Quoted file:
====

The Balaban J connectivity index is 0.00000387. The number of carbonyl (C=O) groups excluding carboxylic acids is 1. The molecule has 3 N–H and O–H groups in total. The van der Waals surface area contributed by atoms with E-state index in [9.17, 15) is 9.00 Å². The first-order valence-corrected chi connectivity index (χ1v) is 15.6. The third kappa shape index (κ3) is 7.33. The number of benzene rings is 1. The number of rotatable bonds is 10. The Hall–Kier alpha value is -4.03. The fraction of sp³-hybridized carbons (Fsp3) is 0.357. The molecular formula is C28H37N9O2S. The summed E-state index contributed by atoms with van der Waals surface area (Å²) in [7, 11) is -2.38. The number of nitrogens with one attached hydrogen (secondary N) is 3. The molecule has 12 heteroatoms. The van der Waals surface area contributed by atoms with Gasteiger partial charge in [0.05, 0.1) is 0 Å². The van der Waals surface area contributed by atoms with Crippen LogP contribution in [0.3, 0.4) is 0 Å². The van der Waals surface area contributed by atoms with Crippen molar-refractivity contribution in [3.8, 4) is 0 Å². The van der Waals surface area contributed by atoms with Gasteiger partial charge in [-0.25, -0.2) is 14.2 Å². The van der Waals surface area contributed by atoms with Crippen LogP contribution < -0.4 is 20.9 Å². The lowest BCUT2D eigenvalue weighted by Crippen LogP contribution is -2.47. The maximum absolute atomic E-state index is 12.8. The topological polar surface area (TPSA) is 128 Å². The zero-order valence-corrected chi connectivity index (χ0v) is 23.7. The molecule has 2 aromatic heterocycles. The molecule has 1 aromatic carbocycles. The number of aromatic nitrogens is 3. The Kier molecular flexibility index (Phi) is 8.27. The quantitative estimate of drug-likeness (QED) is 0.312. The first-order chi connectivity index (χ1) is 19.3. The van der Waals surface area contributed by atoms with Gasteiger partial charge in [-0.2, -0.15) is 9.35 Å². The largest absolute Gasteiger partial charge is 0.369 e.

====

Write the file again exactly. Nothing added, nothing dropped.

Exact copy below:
The Balaban J connectivity index is 0.00000387. The number of carbonyl (C=O) groups excluding carboxylic acids is 1. The molecule has 3 N–H and O–H groups in total. The van der Waals surface area contributed by atoms with E-state index in [9.17, 15) is 9.00 Å². The first-order valence-corrected chi connectivity index (χ1v) is 15.6. The third kappa shape index (κ3) is 7.33. The number of benzene rings is 1. The number of rotatable bonds is 10. The Hall–Kier alpha value is -4.03. The fraction of sp³-hybridized carbons (Fsp3) is 0.357. The molecular formula is C28H37N9O2S. The summed E-state index contributed by atoms with van der Waals surface area (Å²) in [7, 11) is -2.38. The number of nitrogens with one attached hydrogen (secondary N) is 3. The molecule has 12 heteroatoms. The van der Waals surface area contributed by atoms with Gasteiger partial charge in [0.05, 0.1) is 0 Å². The van der Waals surface area contributed by atoms with Crippen LogP contribution in [0.3, 0.4) is 0 Å². The van der Waals surface area contributed by atoms with Crippen molar-refractivity contribution in [3.8, 4) is 0 Å². The van der Waals surface area contributed by atoms with Gasteiger partial charge in [-0.25, -0.2) is 14.2 Å². The van der Waals surface area contributed by atoms with Crippen LogP contribution < -0.4 is 20.9 Å². The lowest BCUT2D eigenvalue weighted by Crippen LogP contribution is -2.47. The maximum absolute atomic E-state index is 12.8. The topological polar surface area (TPSA) is 128 Å². The zero-order valence-corrected chi connectivity index (χ0v) is 23.7. The molecule has 2 aromatic heterocycles. The molecule has 1 aromatic carbocycles. The number of aromatic nitrogens is 3. The Kier molecular flexibility index (Phi) is 8.27. The quantitative estimate of drug-likeness (QED) is 0.312. The first-order chi connectivity index (χ1) is 19.3. The van der Waals surface area contributed by atoms with Gasteiger partial charge in [-0.2, -0.15) is 9.35 Å². The largest absolute Gasteiger partial charge is 0.369 e.